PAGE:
Hurricane Sandy Aftermath: New Jersey Power Outages and Flooding Updates at Christie Press Conference

Thousands of residents of New Jersey are stranded in their homes and without power after last night’s storm surge broke levees, raised sea levels, and flooded much of the state’s coastal area after Hurricane Sandy made direct landfall.

Governor Chris Christie, in a 10:00am press conference, said the flood damage and loss of power “was beyond anything I thought I’d ever see — terrible.” Christie urged residents to be patient and “let the waters recede” before attempting any non-emergency travel.

The governor said that 2012’s Hurricane Irene took nine to ten days before New Jersey’s infrastructure could be back online. Given that twice as many households were affected in the recent storm, Christie projected that recovery will take significantly longer.

According to his press conference, it was estimated that a full damage assessment would take 24 to48 hours, but the widespread flood damage is already apparent. Flooded roadways caused “173 incidents on the highways.” A tidal surge next to Highway Twelve caused freight cars to be lifted off their tracks and scattered onto the New Jersey Turnpike, and large sections of rail tracks were entirely washed away by coastal flooding.

“Sea Side Park is completely under water,” said Christie, and the Jersey Shore Barrier Islands are so flooded planes cannot land to tour. According to NBC NY, in Hackensack New Jersey, a broken levee caused a five-foot wall of water to flood residential streets lifting cars, and even homes, off their foundations.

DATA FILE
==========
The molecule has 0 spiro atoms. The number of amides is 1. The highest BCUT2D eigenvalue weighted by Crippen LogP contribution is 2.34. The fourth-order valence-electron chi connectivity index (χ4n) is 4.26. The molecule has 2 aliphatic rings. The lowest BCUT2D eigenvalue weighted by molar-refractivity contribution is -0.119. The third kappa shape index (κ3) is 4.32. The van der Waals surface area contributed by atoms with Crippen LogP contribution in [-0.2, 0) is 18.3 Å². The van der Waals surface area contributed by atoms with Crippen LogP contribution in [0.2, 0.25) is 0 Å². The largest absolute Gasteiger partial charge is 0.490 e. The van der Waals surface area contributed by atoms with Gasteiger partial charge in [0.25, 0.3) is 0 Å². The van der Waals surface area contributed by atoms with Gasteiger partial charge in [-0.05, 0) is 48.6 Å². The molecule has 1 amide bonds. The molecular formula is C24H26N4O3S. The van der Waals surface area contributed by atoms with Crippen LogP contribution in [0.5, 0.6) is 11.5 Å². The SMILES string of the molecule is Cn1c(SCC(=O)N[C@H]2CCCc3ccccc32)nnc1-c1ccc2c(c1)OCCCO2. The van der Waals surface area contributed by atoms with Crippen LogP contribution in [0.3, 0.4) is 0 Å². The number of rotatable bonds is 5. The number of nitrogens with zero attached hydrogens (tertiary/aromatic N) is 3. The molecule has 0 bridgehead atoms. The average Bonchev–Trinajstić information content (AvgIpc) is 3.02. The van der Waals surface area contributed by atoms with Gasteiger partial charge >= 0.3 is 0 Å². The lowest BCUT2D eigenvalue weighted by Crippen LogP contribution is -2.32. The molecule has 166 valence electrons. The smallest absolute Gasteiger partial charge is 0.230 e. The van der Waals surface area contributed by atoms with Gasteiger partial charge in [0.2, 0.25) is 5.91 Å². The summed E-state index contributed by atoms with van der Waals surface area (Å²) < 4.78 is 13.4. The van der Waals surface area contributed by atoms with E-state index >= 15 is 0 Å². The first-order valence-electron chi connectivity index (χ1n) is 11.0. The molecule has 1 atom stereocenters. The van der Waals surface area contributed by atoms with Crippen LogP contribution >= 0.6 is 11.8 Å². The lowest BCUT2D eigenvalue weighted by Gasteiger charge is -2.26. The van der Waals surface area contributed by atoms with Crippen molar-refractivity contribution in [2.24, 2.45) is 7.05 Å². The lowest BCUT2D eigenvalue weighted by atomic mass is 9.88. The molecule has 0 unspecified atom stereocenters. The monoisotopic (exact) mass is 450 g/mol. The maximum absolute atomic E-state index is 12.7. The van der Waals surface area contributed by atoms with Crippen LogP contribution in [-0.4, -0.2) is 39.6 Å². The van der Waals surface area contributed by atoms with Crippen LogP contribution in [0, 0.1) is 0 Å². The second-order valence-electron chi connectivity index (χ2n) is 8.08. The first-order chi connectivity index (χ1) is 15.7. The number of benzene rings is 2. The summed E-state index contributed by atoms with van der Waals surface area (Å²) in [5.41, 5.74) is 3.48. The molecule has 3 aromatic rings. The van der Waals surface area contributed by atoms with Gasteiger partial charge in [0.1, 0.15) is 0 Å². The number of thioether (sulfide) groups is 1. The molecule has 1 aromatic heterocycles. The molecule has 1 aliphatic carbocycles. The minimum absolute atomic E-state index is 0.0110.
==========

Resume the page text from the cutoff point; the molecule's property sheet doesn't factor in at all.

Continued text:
The most pressing issues are search and rescue for stranded citizens, and ensuring the safety of the drinking water supply. Christie told reporters that thirteen wastewater treatment centers were experiencing “operational issues because of flooding and loss of power.”

For those in the New York coastal area, flood alerts are still in affect from The National Weather Service until 3:00pm. Residents are advised to move the highest floor in their building but to not try to drive out of the area.

How likely are you to make Mic your go-to news source?

Marni Chan

Marni has a M.A. from NYU's Arthur Carter Journalism Institute's Cultural Reporting and Criticism Program, where she studied under Susie Linfield, Katie Roiphe, and Dennis Lim. She also has a B.A. in history and politics from Pomona College. Marni has previously written for Forbes, AOL, and Conde Nast Traveler.

MORE FROM

Conservative columnist Bret Stephens joins MSNBC

Stephens will remain a columnist at The New York Times.

Department of Homeland Security announces new airline security rules

The new measures could help end the electronics ban.

Democrats on Neil Gorsuch's first Supreme Court term: "We've got another Scalia"

Some say Gorsuch's even-handed performance during his confirmation hearings "might be more an act than it was a real persona."

Fox News just hired US Rep. Jason Chaffetz as a correspondent

Chaffetz is headed to Fox.

Here are the key rulings from the Supreme Court's busy June term

The court's term ended with rulings on immigration, the First Amendment, LGBTQ rights and more.

These 3 Republican governors could pose the biggest threat to the Senate health care bill

Why some Republican governors oppose their own party's health care bill

Conservative columnist Bret Stephens joins MSNBC

Stephens will remain a columnist at The New York Times.

Department of Homeland Security announces new airline security rules

The new measures could help end the electronics ban.

Democrats on Neil Gorsuch's first Supreme Court term: "We've got another Scalia"

Some say Gorsuch's even-handed performance during his confirmation hearings "might be more an act than it was a real persona."

Fox News just hired US Rep. Jason Chaffetz as a correspondent

Chaffetz is headed to Fox.

Here are the key rulings from the Supreme Court's busy June term

The court's term ended with rulings on immigration, the First Amendment, LGBTQ rights and more.

These 3 Republican governors could pose the biggest threat to the Senate health care bill

Why some Republican governors oppose their own party's health care bill